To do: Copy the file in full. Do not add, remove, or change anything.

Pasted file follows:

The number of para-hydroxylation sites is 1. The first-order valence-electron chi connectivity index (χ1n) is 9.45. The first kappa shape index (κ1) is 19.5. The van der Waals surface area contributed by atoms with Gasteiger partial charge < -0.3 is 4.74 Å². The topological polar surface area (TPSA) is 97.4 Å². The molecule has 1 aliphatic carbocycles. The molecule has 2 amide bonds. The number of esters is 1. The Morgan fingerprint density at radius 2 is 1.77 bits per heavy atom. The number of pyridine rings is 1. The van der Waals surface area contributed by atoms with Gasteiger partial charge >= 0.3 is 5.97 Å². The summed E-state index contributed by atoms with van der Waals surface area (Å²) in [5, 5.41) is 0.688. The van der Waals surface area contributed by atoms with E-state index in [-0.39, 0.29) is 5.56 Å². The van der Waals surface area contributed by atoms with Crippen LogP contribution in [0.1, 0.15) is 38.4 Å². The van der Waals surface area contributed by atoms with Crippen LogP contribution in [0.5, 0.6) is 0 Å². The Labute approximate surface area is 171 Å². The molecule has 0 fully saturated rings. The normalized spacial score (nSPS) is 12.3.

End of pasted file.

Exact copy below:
The number of para-hydroxylation sites is 1. The first-order valence-electron chi connectivity index (χ1n) is 9.45. The first kappa shape index (κ1) is 19.5. The van der Waals surface area contributed by atoms with Gasteiger partial charge < -0.3 is 4.74 Å². The topological polar surface area (TPSA) is 97.4 Å². The molecule has 1 aliphatic carbocycles. The molecule has 2 amide bonds. The number of esters is 1. The Morgan fingerprint density at radius 2 is 1.77 bits per heavy atom. The number of pyridine rings is 1. The van der Waals surface area contributed by atoms with Gasteiger partial charge >= 0.3 is 5.97 Å². The summed E-state index contributed by atoms with van der Waals surface area (Å²) in [5, 5.41) is 0.688. The van der Waals surface area contributed by atoms with E-state index in [-0.39, 0.29) is 5.56 Å². The van der Waals surface area contributed by atoms with Crippen LogP contribution in [0.1, 0.15) is 38.4 Å². The van der Waals surface area contributed by atoms with Crippen LogP contribution in [0.5, 0.6) is 0 Å². The Labute approximate surface area is 171 Å². The molecule has 0 fully saturated rings. The normalized spacial score (nSPS) is 12.3.